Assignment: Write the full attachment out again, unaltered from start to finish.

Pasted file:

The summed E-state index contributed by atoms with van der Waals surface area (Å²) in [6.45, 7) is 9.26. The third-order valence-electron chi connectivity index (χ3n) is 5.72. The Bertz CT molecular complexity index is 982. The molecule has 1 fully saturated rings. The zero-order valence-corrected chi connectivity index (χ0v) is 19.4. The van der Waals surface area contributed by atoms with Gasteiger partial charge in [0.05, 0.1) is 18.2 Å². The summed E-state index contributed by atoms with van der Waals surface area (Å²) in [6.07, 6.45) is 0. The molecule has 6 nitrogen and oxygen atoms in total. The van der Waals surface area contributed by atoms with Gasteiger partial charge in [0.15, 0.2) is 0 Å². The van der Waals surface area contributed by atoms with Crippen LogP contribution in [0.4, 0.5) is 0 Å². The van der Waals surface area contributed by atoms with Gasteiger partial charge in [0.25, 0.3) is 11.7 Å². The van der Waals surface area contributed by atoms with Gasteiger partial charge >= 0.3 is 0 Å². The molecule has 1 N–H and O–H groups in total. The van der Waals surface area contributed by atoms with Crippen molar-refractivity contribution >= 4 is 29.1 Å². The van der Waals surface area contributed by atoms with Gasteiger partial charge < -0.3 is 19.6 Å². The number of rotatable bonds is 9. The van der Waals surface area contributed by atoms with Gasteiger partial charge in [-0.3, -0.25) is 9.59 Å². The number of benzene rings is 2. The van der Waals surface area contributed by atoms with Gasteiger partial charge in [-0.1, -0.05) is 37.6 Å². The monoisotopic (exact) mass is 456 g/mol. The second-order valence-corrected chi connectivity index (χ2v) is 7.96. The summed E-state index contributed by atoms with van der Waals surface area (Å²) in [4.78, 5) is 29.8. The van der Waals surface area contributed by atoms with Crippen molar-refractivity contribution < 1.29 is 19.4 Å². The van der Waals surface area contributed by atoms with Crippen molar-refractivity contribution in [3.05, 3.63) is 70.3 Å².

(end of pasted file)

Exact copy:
The summed E-state index contributed by atoms with van der Waals surface area (Å²) in [6.45, 7) is 9.26. The third-order valence-electron chi connectivity index (χ3n) is 5.72. The Bertz CT molecular complexity index is 982. The molecule has 1 fully saturated rings. The zero-order valence-corrected chi connectivity index (χ0v) is 19.4. The van der Waals surface area contributed by atoms with Gasteiger partial charge in [0.05, 0.1) is 18.2 Å². The summed E-state index contributed by atoms with van der Waals surface area (Å²) in [6.07, 6.45) is 0. The molecule has 6 nitrogen and oxygen atoms in total. The van der Waals surface area contributed by atoms with Gasteiger partial charge in [0.15, 0.2) is 0 Å². The van der Waals surface area contributed by atoms with Crippen LogP contribution in [0.4, 0.5) is 0 Å². The van der Waals surface area contributed by atoms with Gasteiger partial charge in [0.25, 0.3) is 11.7 Å². The van der Waals surface area contributed by atoms with Gasteiger partial charge >= 0.3 is 0 Å². The molecule has 1 N–H and O–H groups in total. The van der Waals surface area contributed by atoms with Crippen molar-refractivity contribution >= 4 is 29.1 Å². The van der Waals surface area contributed by atoms with Gasteiger partial charge < -0.3 is 19.6 Å². The number of rotatable bonds is 9. The van der Waals surface area contributed by atoms with Gasteiger partial charge in [-0.3, -0.25) is 9.59 Å². The number of benzene rings is 2. The van der Waals surface area contributed by atoms with Gasteiger partial charge in [-0.1, -0.05) is 37.6 Å². The monoisotopic (exact) mass is 456 g/mol. The second-order valence-corrected chi connectivity index (χ2v) is 7.96. The summed E-state index contributed by atoms with van der Waals surface area (Å²) in [4.78, 5) is 29.8. The van der Waals surface area contributed by atoms with Crippen molar-refractivity contribution < 1.29 is 19.4 Å². The van der Waals surface area contributed by atoms with Crippen molar-refractivity contribution in [3.05, 3.63) is 70.3 Å².